One of the things I hear the most is “Why don’t you take more photographs of the theater facades?” So while I was in Los Angeles last year for the Theatre Historical Society of America’s annual Conclave I made a point to do just that.
The Million Dollar Theatre opened on February 1, 1918. It’s one of the first movie palaces in the country and the first by Sid Grauman, who also opened two of the most famous, the Chinese and the Egyptian Theatres. CoBird, a fashion company, recently signed a lease to use the theater and the building’s storefronts.
The Los Angeles Theatre opened on January 30, 1931. It was designed by famed theatre architect S. Charles Lee and Samuel Tilden Norton. Actor Charlie Chaplin helped fund the construction so that the theater would be open in time to premiere his film, “City Lights.” Currently the Los Angeles is most often used as a location for filming in motion pictures and television. However, it is open for special events such as a Night On Broadway, and the Los Angeles Conservancy’s Last Remaining Seats.
The Arcade Theatre opened on September 10, 1910 as the Pantages Theatre. It closed in 1992, and the lobby was converted to a retail space.
The Cameo Theatre opened in October 1910 as Clune’s Broadway Theatre. It closed in 1991, and the lobby was turned into retail space. The auditorium is currently used for storage.
The Roxie Theatre opened on November 25, 1931, and was designed by architect John Montgomery Cooper. It closed in 1989, and the lobby was divided into two retail spaces. The seats were removed from the auditorium and it remains vacant.
The Westlake Theatre in Los Angeles, CA opened on September 22, 1926. It was designed by architect Richard M. Bates, Jr., who designed the theater’s facade in a Spanish Baroque style known as Churrigueresque, and the interior in a mix of Renaissance and Adamesque. The 1,949 seat theater was built for the West Coast Langley Theatres for $750,000 ($10.2 million when adjusted for inflation). Anthony Heinsbergen, a nationally acclaimed muralist, painted the murals in the auditorium and lobby. A 2 manual, 10 rank Wurlitzer organ was installed prior to the opening, and the internal decorations were done by Robert Power Studios.
Odd things happened at the Westlake over the years. On April 9, 1928, F.D. McMahan, the assistant manager at the time, walked in on a burglar trying to open the theater’s safe. The burglar ordered McMahan and another employee to open the safe, but both refused and the burglar fled after tying them up.Reverend Jim Jones, founder of the People’s Temple and leader of the Jonestown Massacre, was caught masturbating by an undercover police officer in the theater on December 13, 1973. He was arrested and booked for lewd conduct. Members of the People’s Temple (including a deputy D.A.) began to pressure the LAPD to dismiss the charge. They were eventually dropped after Alex Finkle, Jones’ doctor, claimed he had a prostate issue that caused him to have to shake his penis while urinating. Judge Clarence A. Stromwall ordered the records of the case sealed and destroyed.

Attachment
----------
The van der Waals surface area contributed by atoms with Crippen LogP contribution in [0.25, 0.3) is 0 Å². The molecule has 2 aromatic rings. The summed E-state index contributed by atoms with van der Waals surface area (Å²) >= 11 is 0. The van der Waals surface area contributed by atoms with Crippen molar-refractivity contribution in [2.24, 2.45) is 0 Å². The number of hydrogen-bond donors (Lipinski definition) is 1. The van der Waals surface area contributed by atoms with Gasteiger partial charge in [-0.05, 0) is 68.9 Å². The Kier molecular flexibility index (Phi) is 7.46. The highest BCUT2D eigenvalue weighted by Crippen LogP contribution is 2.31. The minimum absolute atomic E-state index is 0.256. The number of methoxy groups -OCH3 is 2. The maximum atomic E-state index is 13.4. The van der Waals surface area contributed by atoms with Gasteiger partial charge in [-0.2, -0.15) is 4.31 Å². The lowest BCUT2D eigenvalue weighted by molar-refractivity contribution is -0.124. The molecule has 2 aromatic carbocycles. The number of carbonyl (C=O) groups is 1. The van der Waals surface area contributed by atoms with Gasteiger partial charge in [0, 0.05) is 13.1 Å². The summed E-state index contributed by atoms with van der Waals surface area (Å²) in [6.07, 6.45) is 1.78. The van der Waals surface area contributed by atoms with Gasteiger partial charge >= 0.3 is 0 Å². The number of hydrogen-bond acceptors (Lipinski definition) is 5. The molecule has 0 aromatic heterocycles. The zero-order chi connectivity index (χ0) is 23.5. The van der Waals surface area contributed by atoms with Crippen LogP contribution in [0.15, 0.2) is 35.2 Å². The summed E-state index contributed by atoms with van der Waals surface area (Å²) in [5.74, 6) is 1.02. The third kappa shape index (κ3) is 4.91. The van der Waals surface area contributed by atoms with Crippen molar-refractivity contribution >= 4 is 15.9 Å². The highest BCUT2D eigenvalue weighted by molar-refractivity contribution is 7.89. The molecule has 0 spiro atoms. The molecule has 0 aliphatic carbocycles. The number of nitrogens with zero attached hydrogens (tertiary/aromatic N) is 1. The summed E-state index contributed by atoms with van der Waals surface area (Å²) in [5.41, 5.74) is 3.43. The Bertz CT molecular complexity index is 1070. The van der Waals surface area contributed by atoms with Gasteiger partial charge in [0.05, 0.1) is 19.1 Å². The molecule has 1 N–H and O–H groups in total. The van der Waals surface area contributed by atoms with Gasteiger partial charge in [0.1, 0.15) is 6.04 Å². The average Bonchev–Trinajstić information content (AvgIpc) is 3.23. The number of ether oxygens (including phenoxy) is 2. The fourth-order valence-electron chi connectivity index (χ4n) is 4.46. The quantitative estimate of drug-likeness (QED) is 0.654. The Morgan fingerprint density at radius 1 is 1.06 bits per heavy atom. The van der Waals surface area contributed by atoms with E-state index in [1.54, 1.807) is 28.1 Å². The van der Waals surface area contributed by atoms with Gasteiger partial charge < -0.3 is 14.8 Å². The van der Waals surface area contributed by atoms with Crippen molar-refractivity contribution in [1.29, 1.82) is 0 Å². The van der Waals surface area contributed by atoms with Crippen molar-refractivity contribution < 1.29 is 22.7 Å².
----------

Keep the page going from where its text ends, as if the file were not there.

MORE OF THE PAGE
The Westlake Theatre changed hands a few times throughout the years. First, it was purchased by Favorite Films of California, who also operated the Lake Theatre, from Fox West Coast Theatres. Favorite Films later sold the building to Metropolitan Theatres who turned it into a Spanish language house. In 1991, Metropolitan sold the theater to Mayer Separzdeh, who closed the theater on June 26, 1991, removed the seats, flattened the main level, and turned it into a swap meet. The City of Los Angeles responded to the changes by declaring the theater a Cultural Historic Monument in September of 1991.
In 2008, the building was purchased by the Community Redevelopment Agency (CRA) for $5.7 million. The CRA was created by the government of California with the intent of revitalizing derelict buildings, and there were a few proposals for reuse during this time. However, due to a decision by the CRA was disbanded in 2012. The City of Los Angeles assumed ownership of the building and issued a Request for Proposals in 2016. Unfortunately, even after extending the deadline, there was no interest. The building is currently for sale.
There have been changes to some of the theaters I’ve photographed over the years, so it’s time for another update.
The auditorium ceiling at the Fox Theatre in Fullerton, CA has been restored since I first visited it in 2014. New LED ceiling lights were installed at the same time.
The lobby of the Paramount Theatre in Marshall, Texas has been converted into a performance venue by the owners of Musicians Unlimited. Musicians Unlimited operates out of one of the Paramount’s former retail spaces. They also restored the theater’s marquee, and held a relighting ceremony in 2016.
The former Loew’s Theatre Complex (Loew’s Poli Theatre, Loew’s Majestic Theatre and the Savoy Hotel) are slated to be redeveloped over the next few years. First, the Majestic will be renovated and reopened as a performing arts center. Then, the Savoy Hotel will reopen as a 100 room hotel. Last, the Loew’s Poli (Palace) Theatre will become a banquet ballroom, gym, and a “family friendly indoor park.” Construction is slated to begin in 2018.